Louis Rango said he’d help rehabilitate youthful offenders as sheriff
04/17/2014 5:25 PM
04/18/2014 7:20 AM
Fourth in a series
Louis Rango has thought he’d make a good Mecklenburg sheriff for years. But he says he and his wife did some soul searching and decided to take the plunge in January, a few weeks before the deadline to file for office.
Since then, they’ve crisscrossed the county, putting signs in the yards of friends and supporters.
He hadn’t filed a campaign finance report for the end of 2013 because there was no campaign. His campaign website is a Facebook page.
Rango takes on Chris Hailey in the Republican primary on May 6. Early voting starts April 24.
Rango says as sheriff he’d find other ways to rehabilitate youthful offenders before they can become more hardened, seasoned criminals. The focus is a byproduct of his job for the last seven years, a Charlotte-Mecklenburg Police Department auto theft detective.
“When you’re in auto theft, you’re dealing with a ton of kids,” Rango said. “I’ve talked to so many grandmothers who have custody of these kids. And I’ll say ‘Here’s my number; I’ll do what I can.’ ”
One of those teens, Rango said, was a 15-year-old who was charged in a string of robberies and a murder in late March. Rango said he had a heart-to-heart conversation with the teen a week before the alleged crimes happened, encouraging him to straighten up.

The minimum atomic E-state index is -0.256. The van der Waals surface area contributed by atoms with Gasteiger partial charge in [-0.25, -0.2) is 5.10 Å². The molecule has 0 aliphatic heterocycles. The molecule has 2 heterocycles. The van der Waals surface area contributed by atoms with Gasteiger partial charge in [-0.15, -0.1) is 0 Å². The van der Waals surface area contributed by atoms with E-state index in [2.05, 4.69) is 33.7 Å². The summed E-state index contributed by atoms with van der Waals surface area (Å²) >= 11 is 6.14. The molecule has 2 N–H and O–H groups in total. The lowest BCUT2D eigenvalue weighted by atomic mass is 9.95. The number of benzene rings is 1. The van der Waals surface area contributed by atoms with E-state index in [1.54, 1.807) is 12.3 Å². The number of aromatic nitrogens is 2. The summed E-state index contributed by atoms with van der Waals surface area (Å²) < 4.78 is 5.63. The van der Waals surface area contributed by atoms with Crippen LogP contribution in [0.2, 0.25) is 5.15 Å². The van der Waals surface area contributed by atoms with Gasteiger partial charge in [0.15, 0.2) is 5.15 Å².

He believes the county shouldn’t ship juvenile inmates to other parts of the state to be housed before trial. The 30-bed Gatling Juvenile Detention Facility closed its doors in April 2009, a victim of state budget cuts. Before it closed, the facility held adolescents facing the most serious charges, including gang members.
Rango has worked as a police officer in Pineville and was one of the first sheriff’s deputies to stand guard inside Jail North. He believes the Sheriff’s Office can do a better job rehabilitating inmates.
Another priority: figuring out why so many people arrested for DWI have their cases thrown out because they aren’t processed through the jail fast enough. State law requires the jail officials to process people accused of DWI quickly so they can interview witnesses in their defense or get an independent blood-alcohol test.
“I started asking around,” Rango said, “and it could be anywhere from 40 to 45 percent of cases that we’re losing on a Knoll motion.”
“I don’t want to place blame, but I just want to figure out why it’s happening,” he said. Staff researcher Maria David contributed.
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